Public Law 86-272’s Thin Veil of Income Tax Protection is Getting Thinner

  • Tax strategies
  • 6/2/2022
Colleagues talking at informal meeting.

Key insights

  • California is modifying how it applies Public Law 86-272 — which might require businesses with a broad definition of nexus (including internet-based) to file additional tax returns.
  • There are other states with similar changes in the works, both statutorily and through regulation or administrative changes.
  • Examples in the new California technical advice memorandum explain when businesses may or may not be exceeding the protections of Public Law 86-272.
  • Refund claims may be available for certain California taxpayers that have used P.L. 86-272 as protection from filing in other states.

Need help analyzing your P.L. 86-272 protection claim?

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Since Congress adopted Public Law (P.L.) 86-272 in 1959, the retail world has changed dramatically — and the ways a company obtains customers, approves orders, and ships goods have all changed along with it. After the Wayfair decision — which imposes sales tax nexus due to a significant economic presence — states took an aggressive approach to taxing out-of-state businesses, and may do the same in relation to potential changes in the application of P.L. 86-272.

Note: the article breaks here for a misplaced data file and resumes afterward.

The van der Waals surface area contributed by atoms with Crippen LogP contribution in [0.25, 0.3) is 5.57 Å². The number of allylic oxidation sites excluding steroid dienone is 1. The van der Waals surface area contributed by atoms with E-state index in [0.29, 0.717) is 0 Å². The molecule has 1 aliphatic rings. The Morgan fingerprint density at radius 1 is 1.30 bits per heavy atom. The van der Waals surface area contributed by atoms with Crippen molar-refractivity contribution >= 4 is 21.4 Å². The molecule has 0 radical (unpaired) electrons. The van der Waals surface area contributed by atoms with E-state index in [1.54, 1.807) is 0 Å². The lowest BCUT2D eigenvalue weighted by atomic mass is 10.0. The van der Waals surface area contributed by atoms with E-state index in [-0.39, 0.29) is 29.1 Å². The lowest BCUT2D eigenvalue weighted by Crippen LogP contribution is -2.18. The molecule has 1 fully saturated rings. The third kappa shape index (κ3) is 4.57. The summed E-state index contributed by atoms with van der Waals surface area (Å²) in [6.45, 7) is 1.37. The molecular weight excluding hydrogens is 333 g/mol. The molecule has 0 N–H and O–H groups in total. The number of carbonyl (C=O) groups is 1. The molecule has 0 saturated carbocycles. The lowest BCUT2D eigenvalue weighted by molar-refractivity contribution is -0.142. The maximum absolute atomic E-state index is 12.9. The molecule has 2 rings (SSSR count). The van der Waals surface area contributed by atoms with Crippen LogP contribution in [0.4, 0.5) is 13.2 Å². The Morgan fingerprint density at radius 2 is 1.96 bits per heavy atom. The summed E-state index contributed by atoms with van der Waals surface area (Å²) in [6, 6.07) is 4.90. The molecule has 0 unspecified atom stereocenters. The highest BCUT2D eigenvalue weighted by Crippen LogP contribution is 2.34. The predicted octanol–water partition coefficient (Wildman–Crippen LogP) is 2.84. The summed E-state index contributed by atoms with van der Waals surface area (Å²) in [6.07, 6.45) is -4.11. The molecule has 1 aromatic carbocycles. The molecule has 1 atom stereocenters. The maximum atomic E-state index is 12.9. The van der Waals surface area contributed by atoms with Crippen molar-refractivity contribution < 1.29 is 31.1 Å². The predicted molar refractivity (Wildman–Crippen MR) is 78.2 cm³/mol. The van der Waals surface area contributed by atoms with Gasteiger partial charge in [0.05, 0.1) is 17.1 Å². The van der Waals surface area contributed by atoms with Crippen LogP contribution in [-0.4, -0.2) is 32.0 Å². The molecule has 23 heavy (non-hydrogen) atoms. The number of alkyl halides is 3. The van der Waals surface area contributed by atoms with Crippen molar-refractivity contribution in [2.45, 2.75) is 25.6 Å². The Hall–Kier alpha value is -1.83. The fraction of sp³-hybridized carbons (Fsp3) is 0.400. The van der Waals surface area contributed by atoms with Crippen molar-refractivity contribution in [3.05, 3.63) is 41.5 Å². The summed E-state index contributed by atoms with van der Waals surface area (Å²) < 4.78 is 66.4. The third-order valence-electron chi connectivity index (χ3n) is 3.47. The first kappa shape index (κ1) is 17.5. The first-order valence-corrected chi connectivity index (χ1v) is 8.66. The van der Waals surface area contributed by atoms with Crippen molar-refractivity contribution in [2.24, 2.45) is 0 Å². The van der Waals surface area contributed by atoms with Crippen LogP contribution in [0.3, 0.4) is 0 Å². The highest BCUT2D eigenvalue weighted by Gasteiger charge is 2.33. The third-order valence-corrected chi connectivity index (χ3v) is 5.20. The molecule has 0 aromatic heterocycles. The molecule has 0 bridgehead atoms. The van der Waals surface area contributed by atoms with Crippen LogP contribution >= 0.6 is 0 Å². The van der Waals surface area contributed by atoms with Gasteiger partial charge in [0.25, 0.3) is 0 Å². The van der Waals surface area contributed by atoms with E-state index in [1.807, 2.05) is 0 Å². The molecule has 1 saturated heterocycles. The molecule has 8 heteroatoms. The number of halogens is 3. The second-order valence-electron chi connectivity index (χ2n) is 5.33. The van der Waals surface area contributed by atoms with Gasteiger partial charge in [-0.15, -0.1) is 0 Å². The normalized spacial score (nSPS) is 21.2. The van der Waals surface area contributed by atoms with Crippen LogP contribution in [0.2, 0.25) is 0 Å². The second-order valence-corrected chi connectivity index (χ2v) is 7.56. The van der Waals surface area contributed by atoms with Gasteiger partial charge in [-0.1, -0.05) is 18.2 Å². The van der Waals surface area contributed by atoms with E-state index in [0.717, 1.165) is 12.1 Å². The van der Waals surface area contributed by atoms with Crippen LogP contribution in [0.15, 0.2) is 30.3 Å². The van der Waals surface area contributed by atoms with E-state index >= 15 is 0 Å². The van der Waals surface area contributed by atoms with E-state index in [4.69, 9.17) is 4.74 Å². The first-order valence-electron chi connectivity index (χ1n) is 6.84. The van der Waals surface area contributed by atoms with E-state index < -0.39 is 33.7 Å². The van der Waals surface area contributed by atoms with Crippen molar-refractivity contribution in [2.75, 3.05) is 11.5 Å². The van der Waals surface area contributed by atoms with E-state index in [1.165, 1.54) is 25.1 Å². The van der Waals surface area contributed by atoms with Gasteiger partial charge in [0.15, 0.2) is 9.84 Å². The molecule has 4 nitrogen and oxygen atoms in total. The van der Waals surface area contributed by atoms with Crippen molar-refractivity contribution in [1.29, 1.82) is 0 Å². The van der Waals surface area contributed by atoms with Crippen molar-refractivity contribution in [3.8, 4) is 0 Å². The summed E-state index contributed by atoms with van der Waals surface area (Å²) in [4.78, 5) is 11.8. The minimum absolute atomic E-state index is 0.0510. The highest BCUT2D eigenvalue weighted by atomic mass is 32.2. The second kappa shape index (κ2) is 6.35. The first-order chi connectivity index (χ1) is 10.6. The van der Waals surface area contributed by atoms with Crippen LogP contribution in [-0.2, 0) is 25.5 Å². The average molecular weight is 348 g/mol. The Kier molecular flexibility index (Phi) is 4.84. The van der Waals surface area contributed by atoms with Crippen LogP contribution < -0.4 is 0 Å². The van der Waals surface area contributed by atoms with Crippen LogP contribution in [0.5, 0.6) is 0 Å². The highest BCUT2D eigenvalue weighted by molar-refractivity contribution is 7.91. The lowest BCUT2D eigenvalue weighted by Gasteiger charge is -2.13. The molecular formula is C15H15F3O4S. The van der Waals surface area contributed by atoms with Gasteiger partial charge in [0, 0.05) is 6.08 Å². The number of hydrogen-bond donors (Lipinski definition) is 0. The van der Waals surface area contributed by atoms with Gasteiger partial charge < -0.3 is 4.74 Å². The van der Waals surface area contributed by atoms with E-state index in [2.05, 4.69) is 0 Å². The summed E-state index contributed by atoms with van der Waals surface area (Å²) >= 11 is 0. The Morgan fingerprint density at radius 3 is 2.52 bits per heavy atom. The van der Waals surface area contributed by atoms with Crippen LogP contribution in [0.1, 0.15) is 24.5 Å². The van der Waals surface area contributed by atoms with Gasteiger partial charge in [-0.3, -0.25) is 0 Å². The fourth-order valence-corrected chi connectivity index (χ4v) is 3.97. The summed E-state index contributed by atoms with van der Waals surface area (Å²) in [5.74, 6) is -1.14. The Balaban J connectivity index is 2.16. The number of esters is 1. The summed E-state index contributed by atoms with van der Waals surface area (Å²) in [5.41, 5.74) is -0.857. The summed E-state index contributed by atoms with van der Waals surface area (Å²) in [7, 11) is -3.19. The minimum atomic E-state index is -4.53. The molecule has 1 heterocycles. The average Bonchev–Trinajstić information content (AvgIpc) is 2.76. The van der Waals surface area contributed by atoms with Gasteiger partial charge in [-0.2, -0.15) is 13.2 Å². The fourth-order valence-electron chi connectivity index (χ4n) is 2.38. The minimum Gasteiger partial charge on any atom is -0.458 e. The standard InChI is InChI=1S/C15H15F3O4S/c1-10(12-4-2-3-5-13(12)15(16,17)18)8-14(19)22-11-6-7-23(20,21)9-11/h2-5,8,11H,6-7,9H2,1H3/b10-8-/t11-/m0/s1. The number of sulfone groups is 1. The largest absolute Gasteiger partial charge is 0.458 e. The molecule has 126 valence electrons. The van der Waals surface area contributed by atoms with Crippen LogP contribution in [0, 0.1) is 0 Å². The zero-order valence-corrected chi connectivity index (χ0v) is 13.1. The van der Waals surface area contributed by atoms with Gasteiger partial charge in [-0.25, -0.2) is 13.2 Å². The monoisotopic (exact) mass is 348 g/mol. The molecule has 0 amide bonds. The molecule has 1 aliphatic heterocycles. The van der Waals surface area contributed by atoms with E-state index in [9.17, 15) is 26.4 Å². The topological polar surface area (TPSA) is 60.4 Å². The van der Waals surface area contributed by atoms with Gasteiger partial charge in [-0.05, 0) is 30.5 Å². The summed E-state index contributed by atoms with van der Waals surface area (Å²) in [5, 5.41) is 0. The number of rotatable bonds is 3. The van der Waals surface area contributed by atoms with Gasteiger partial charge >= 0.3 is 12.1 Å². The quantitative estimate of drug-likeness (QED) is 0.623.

P.L. 86-272 prohibits states from imposing a net income tax on income derived from interstate commerce if the only business activity within the state is the solicitation of orders of tangible personal property. The orders must be sent outside the state for approval or rejection. If accepted, the orders must be filled from a point of shipment outside the state. If any services are provided along with these transactions, then P.L. 86-272 protections do not apply.

However, P.L. 86-272 does not explicitly define what “solicitation of orders” means, and states have taken different positions over the years to interpret it. As retail sales have shifted to the internet, this definition has become even less clear.

On August 4, 2021, the Multistate Tax Commission (MTC) issued model language for this definition — along with several examples. California was the first state to issue official guidance adopting this language, and other states have started to follow — which might require businesses to file additional income tax returns.

California may set the tone for more taxes

On February 14, 2022, the California Franchise Tax Board (FTB) issued Technical Advice Memorandum (TAM) 2022-01. The TAM provides numerous new fact patterns more common in today’s economy. These changes will require businesses with nexus previously claiming protection under P.L. 86-272 to file income tax returns and pay income tax.

TAM 2022-01 provides several examples of internet-based activities that either exceed protections or retain them. The examples assume the business:

  • Makes sales to California customers
  • Is commercially domiciled outside of California
  • Has no activity in California other than those mentioned in the specific fact pattern

Consider the nuances of protection in these instances

Example 1: Answering customer questions electronically